Clearly there are so many issues that are raised by the Mastro report and now further issues raised by the interview notes that it’s clear this administration used its resources as campaign tool in a very overt way.
Although Mastro’s report pinned the blame for the bridge scandal on two wayward aides, the interview summaries show that it was standard operating procedure for the Christie administration to punish local officials who did not support the governor and aid those who did. According to the Newark Star-Ledger:
Among the likely fodder for the committee are revelations that the [Inter-Governmental Affairs] unit in the governor’s office was acutely aware of which local officials were friendly toward the administration. During one interview, former IGA staffer Christina Renna told Mastro’s investigators that she often was told which mayor’s calls should be returned. Notes of Renna’s interview called them “mandatory directives” to ignore calls from certain local officials. Department of Community Affairs Director Richard Constable told Mastro and company that Kelly, who ran IGA, asked him to check with her before speaking with certain mayors, including Jersey City Mayor Steve Fulop, who has said he was ignored by the administration once he made the decision not to endorse Christie.
Interviews with some state officials also seemed to bolster the accusation leveled by Hoboken Mayor Dawn Zimmer that Christie administration officials, including Lieutenant Governor Kim Guadagno and Community Affairs Commissioner Richard Constable, held hostage aid to help Hoboken recover from Hurricane Sandy. Zimmer charged that the Christie administration tied the aid to her acquiescence on a multi-billion dollar development project linked to David Samson, former Port Authority chairman and close Christie ally. Mastro’s report disparaged Zimmer’s accusations.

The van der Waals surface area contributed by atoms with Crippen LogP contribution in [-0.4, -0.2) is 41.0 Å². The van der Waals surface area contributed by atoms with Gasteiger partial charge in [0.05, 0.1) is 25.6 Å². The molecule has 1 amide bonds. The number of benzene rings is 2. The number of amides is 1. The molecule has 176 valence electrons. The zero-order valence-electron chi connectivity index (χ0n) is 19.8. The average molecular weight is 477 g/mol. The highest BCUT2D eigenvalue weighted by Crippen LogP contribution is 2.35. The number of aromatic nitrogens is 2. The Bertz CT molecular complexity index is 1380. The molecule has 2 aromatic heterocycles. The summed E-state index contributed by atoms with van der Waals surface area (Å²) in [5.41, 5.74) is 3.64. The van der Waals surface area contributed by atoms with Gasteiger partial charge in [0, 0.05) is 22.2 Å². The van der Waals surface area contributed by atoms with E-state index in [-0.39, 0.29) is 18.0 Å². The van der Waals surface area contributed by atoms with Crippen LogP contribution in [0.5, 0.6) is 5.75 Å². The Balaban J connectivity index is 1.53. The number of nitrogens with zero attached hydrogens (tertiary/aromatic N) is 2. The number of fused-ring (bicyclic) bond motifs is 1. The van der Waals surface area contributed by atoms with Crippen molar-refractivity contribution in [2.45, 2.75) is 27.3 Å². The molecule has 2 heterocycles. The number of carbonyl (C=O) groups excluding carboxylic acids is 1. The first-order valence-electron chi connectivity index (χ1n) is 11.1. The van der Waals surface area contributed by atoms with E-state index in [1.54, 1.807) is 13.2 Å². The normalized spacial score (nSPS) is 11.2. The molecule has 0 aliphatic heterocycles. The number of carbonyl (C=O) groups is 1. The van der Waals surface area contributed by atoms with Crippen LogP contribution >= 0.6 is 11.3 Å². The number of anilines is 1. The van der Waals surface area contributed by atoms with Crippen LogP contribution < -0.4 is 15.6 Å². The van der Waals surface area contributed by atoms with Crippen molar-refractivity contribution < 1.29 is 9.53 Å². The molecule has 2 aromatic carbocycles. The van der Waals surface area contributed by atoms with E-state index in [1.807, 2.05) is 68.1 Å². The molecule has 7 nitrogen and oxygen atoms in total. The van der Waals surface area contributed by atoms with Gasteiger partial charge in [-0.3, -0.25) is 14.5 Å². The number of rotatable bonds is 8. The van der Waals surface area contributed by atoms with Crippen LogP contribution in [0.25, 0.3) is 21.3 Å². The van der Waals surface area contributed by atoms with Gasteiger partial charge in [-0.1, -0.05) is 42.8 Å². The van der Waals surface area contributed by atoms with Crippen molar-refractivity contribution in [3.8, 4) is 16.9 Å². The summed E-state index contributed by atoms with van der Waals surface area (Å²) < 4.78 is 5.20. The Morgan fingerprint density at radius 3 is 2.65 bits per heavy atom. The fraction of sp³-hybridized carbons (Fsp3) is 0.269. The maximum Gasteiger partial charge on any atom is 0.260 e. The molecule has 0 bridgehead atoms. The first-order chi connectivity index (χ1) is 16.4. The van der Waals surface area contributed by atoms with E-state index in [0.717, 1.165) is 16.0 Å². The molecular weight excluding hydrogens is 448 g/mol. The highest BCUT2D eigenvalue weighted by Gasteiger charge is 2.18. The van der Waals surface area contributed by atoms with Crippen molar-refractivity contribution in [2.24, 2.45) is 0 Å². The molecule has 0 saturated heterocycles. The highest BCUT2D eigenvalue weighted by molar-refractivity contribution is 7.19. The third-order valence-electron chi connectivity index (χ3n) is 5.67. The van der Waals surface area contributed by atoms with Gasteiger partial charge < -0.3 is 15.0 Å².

But the newly released interview summaries Mastro used to reach his conclusions may in fact help support Zimmer’s claims. According to NJ Spotlight:
Community Affairs Commissioner Richard Constable discussed both the controversial Rockefeller Group high-rise project and Sandy aid with Hoboken Mayor Dawn Zimmer at the time and place she said they did—a fact that probably would not have come out until after the U.S. Attorney’s Office finished its investigation a year from now, or perhaps not at all. Interview memos with Constable, Lt. Gov. Kim Guadagno, and other officials contained numerous important details that they left out of their vehement public denunciations of Zimmer’s allegations in January, bolstering the credibility of Zimmer’s story that the Christie administration tied Sandy aid to the approval of a high-rise development represented by Christie ally David Samson.
Another interview summary, this one with Luciana DiMaggio, an assistant to Guadagno also seems to support Zimmer’s charges. It says:
DiMaggio observed that the Lieutenant Governor and Mayor Zimmer were deep in conversation. She said that it seemed to be a tense conversation. DiMaggio did not observe anyone getting angry or she would have stepped in, but it seemed that they were discussing something intently. DiMaggio recalled that they were not laughing and their faces seemed serious. DiMaggio did not remember anything else. She did not remember observing the Lieutenant Governor and Mayor Zimmer at the end of the conversation. DiMaggio remembered that the Lieutenant Governor communicated that she was frustrated with Mayor Zimmer. With her counsel present, DiMaggio said her memory is not 100% accurate, but she remembered that the Lieutenant Governor communicated to her that Mayor Zimmer was not cooperating, stating in words or in substance something like the Mayor was not playing ball or the Mayor was not playing well with others.